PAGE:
Data from the U.S. Energy Information Administration (EIA) revealed that the United States generated more electricity from renewable energy sources than coal last year. According to the EIA, declining costs and rising subsidies contribute to renewables displacing fossil fuels.
“Economic growth paired with increasing electrification in end-use sectors results in stable growth in U.S. electric power demand through 2050 in all cases,” noted the EIA. “Declining capital costs for solar panels, wind turbines, and battery storage, as well as government subsidies such as those included in the Inflation Reduction Act (IRA), result in renewables becoming increasingly cost-effective compared with the alternatives when building new power capacity.”
The Inflation Reduction Act will significantly impact renewable energy sources within the United States since it provides incentives for wind and solar power generation.
The EIA states that renewables are increasingly meeting power demand. The government agency predicts that renewable power capacity will increase throughout all regions in the United States this year. However, renewable power capacity will vary depending on resource availability. In some cases, regions may mix renewable and fossil fuel sources to generate power.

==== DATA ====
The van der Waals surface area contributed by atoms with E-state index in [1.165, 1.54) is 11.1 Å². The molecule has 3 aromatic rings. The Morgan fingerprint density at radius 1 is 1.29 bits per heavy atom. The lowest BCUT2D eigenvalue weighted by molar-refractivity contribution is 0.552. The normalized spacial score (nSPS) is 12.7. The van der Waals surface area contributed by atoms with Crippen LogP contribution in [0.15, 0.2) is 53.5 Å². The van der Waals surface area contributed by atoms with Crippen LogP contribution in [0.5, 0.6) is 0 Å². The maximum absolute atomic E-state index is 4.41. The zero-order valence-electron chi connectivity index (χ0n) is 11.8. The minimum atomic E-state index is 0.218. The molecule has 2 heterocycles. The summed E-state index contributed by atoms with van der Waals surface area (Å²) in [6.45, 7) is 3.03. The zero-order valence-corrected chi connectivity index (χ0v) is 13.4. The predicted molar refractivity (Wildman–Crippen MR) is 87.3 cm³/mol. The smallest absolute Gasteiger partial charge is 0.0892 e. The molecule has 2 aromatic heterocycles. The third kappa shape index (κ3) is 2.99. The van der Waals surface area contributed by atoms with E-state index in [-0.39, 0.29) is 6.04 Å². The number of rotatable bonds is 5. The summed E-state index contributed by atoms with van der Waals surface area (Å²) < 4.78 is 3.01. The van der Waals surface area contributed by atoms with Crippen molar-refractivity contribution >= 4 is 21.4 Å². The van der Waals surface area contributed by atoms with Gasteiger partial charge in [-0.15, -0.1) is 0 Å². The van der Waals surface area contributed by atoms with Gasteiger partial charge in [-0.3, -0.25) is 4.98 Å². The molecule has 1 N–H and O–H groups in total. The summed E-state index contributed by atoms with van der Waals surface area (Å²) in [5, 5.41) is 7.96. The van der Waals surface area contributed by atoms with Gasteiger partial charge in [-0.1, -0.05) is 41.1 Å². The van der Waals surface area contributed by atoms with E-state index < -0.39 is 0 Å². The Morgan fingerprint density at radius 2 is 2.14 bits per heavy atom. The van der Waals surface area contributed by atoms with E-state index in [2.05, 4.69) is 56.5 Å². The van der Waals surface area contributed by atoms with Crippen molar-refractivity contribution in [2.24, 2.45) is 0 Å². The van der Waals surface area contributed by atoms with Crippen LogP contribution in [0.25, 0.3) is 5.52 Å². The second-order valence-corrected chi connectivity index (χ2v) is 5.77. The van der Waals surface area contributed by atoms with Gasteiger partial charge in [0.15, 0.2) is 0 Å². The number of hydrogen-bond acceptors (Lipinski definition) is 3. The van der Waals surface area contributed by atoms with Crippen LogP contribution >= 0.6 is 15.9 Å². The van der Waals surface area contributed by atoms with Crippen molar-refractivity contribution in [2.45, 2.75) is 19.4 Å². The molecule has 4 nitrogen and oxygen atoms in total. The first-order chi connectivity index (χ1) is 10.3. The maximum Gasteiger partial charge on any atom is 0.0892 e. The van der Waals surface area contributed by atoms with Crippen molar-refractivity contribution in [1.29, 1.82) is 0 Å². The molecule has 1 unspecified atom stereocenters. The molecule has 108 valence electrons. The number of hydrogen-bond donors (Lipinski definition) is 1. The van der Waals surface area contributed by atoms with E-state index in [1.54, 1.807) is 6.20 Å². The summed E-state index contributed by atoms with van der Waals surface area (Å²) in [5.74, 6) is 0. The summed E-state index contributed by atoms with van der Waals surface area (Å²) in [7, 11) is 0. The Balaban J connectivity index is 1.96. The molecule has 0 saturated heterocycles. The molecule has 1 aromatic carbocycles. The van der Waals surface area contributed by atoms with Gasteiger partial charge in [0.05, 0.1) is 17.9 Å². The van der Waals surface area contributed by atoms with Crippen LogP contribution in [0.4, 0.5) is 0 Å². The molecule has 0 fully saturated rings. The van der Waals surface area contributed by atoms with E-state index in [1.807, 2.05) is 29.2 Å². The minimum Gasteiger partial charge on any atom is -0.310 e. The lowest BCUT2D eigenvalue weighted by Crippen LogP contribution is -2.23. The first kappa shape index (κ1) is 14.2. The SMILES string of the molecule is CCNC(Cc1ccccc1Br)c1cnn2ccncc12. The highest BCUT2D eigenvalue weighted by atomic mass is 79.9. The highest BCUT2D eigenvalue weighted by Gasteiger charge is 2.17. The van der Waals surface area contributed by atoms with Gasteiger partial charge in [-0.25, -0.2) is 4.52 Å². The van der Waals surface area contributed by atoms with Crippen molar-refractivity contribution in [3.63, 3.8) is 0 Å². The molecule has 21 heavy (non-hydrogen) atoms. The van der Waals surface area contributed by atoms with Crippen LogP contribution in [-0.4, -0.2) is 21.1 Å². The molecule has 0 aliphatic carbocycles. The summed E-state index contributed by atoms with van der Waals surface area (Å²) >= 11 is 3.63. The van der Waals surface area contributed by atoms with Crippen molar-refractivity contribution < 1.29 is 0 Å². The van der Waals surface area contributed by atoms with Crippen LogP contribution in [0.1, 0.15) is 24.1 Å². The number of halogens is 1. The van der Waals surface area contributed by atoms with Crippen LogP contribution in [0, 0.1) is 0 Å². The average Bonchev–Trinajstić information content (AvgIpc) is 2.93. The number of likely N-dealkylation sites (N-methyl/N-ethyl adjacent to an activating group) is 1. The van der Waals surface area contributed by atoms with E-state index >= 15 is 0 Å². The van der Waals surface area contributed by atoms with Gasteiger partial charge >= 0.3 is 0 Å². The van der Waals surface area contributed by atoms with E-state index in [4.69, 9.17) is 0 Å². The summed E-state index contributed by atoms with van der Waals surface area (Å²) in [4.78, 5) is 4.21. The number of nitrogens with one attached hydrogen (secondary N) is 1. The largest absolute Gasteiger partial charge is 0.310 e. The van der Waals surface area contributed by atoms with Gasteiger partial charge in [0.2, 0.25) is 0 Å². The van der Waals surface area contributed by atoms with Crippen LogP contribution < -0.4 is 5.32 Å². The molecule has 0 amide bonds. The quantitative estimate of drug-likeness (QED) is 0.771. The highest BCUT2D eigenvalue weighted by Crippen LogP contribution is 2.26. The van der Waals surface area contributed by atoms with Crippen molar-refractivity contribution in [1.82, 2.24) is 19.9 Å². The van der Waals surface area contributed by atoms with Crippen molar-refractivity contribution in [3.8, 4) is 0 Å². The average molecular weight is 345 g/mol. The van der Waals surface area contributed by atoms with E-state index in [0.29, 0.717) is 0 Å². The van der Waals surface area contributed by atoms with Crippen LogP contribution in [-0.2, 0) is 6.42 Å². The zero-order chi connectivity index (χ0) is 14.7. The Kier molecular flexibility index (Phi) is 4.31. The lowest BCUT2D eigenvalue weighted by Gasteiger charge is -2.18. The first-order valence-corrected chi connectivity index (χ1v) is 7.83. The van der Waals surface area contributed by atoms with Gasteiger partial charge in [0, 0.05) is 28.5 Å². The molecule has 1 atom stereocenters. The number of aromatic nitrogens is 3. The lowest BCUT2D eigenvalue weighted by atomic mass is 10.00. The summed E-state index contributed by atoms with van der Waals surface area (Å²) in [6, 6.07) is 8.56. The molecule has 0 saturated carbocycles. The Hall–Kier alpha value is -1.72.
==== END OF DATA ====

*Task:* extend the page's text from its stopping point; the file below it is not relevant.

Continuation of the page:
Meanwhile, natural gas, coal, and nuclear generation shares have declined. The EIA predicts a sharp decline in coal-fired generation by 2030. Coal-fired generation is expected to drastically drop by about 50% from the current levels (around 200 GW), then it will continue to gradually decline in the years after. By 2050, coal-fired capacity is expected to be between 23 GW and 103 GW.